The Recipients website should have a page or an article about their Czech Torah and its history, as well as the Memorial Scrolls Trust and the Czech Scrolls Museum. The website should also have a link to the MST website www.memorialscrollstrust.org
Recipients who are synagogues, shall have an annual commemorative service dedicated to the Jews of the Memorial Scroll town.
The Recipient must provide the Trust with a written report a minimum of once every 5 years. This will give an update of the physical condition of the scroll and share highlights of the role it plays in the community.
The Torah Scroll may not be transferred to any other organisation, and must be returned to the Trust in the event of the closure or merger of the designated organisation.
Where a Torah Scroll has been loaned to a museum, it should be placed on display. If it is kept in storage for a period of more than 2 months, it should be returned to the Trust.
The Recipient is responsible for the safekeeping of the Scroll, and for its condition.
The Recipient must arrange and pay for any repairs or restoration that may be necessary while the Scroll is in their care.
Before any repair or restoration work may be undertaken on the Scroll, advance notice must be given and permission needs to be granted by the Trust. The specified work must be undertaken only by or under the close supervision of a nominated certified scribe approved by the Trust.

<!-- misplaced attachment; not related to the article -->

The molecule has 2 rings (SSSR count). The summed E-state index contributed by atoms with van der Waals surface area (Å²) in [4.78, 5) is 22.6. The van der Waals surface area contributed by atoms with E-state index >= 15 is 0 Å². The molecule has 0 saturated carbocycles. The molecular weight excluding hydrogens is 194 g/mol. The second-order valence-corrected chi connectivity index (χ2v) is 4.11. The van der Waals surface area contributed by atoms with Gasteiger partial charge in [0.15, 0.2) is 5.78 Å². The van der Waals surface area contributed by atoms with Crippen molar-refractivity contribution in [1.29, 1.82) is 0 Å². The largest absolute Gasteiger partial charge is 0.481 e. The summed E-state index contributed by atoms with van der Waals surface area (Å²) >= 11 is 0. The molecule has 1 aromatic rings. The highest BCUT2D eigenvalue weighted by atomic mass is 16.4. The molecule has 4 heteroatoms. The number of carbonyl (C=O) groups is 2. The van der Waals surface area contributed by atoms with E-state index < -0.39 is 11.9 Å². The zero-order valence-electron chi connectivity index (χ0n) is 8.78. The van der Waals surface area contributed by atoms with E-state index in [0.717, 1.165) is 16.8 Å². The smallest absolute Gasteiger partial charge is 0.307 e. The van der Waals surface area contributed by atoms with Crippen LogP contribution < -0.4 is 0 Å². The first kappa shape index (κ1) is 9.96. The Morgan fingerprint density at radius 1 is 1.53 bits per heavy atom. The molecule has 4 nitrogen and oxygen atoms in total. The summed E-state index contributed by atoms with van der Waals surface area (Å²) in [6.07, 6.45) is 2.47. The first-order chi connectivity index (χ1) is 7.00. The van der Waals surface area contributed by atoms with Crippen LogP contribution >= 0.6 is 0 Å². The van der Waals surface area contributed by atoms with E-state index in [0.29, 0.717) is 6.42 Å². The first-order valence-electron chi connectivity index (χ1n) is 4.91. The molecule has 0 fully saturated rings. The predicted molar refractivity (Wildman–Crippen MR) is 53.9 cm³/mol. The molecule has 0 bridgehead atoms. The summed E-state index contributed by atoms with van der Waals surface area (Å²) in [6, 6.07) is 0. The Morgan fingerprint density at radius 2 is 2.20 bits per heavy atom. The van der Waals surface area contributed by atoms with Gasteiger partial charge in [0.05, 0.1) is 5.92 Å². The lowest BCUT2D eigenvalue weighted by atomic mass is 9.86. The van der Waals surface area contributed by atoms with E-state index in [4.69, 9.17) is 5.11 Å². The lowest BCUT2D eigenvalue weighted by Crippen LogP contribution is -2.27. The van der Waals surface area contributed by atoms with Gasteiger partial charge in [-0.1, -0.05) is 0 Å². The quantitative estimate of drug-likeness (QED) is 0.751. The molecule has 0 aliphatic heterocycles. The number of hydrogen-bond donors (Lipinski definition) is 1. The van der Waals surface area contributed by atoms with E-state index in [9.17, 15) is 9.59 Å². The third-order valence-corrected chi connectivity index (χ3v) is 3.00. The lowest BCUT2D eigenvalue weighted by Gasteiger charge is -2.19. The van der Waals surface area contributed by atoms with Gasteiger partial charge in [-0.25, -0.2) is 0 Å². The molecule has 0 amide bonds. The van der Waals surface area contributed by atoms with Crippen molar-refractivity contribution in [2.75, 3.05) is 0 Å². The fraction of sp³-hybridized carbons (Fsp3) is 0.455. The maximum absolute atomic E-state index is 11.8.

Where the Etz Chayim are replaced, the MST brass plaque with the Scroll’s identification number must be preserved and reaffixed
Under no circumstances whatsoever may the Torah Scroll be buried.
The certificate of origin that comes with the Torah Scroll must be framed and displayed in a prominent position near the Scroll. If the certificate cannot be found, then the Recipient must contact the Trust to arrange and pay for a replacement.
The Recipient must maintain adequate insurance against normal risks, and the Trust’s ownership of the Torah Scroll must be endorsed on the insurance policy. Each Torah Scroll to be insured for $25,000.
The Torah Scroll may not be unrolled in its entirety for any reason except that which pertains to its upkeep.
UK £ Sterling Bank Account
Sort Code 60-04-04 Account 86880594
IBAN GB28NWBK60040486880594 BIC: NWBKGB2L
USD $ Bank Account
Sort code 60-04-04 Currency 140 Type 00 Account 87579650 [140/00/87579650]